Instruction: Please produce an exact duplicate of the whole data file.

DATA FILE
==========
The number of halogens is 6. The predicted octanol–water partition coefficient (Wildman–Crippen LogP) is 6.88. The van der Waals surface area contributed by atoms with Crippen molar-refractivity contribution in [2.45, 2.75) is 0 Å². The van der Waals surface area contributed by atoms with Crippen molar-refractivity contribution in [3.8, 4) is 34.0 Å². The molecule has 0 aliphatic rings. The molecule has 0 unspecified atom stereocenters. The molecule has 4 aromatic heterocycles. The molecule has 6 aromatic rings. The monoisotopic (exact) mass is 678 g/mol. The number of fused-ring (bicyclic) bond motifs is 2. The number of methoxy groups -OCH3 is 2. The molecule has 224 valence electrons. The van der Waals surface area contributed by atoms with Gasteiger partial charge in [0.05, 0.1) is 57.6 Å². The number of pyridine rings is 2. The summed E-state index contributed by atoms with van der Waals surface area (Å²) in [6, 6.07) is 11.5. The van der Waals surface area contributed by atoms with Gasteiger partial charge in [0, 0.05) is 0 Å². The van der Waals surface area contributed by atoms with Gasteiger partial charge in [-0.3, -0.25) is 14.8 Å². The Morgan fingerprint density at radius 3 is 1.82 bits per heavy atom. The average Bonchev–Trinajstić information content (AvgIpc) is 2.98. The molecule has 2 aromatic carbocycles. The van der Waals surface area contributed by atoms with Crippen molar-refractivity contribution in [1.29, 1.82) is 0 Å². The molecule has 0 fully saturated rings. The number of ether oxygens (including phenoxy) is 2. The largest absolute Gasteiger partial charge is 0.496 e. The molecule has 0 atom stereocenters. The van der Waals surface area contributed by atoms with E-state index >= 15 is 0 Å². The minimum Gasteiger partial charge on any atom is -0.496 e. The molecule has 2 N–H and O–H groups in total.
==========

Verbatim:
The number of halogens is 6. The predicted octanol–water partition coefficient (Wildman–Crippen LogP) is 6.88. The van der Waals surface area contributed by atoms with Crippen molar-refractivity contribution in [2.45, 2.75) is 0 Å². The van der Waals surface area contributed by atoms with Crippen molar-refractivity contribution in [3.8, 4) is 34.0 Å². The molecule has 0 aliphatic rings. The molecule has 0 unspecified atom stereocenters. The molecule has 4 aromatic heterocycles. The molecule has 6 aromatic rings. The monoisotopic (exact) mass is 678 g/mol. The number of fused-ring (bicyclic) bond motifs is 2. The number of methoxy groups -OCH3 is 2. The molecule has 224 valence electrons. The van der Waals surface area contributed by atoms with Gasteiger partial charge in [0.05, 0.1) is 57.6 Å². The number of pyridine rings is 2. The summed E-state index contributed by atoms with van der Waals surface area (Å²) in [6, 6.07) is 11.5. The van der Waals surface area contributed by atoms with Gasteiger partial charge in [0, 0.05) is 0 Å². The van der Waals surface area contributed by atoms with Gasteiger partial charge in [-0.3, -0.25) is 14.8 Å². The Morgan fingerprint density at radius 3 is 1.82 bits per heavy atom. The average Bonchev–Trinajstić information content (AvgIpc) is 2.98. The molecule has 2 aromatic carbocycles. The van der Waals surface area contributed by atoms with Crippen molar-refractivity contribution in [1.29, 1.82) is 0 Å². The molecule has 0 fully saturated rings. The number of ether oxygens (including phenoxy) is 2. The largest absolute Gasteiger partial charge is 0.496 e. The molecule has 0 atom stereocenters. The van der Waals surface area contributed by atoms with E-state index >= 15 is 0 Å². The minimum Gasteiger partial charge on any atom is -0.496 e. The molecule has 2 N–H and O–H groups in total.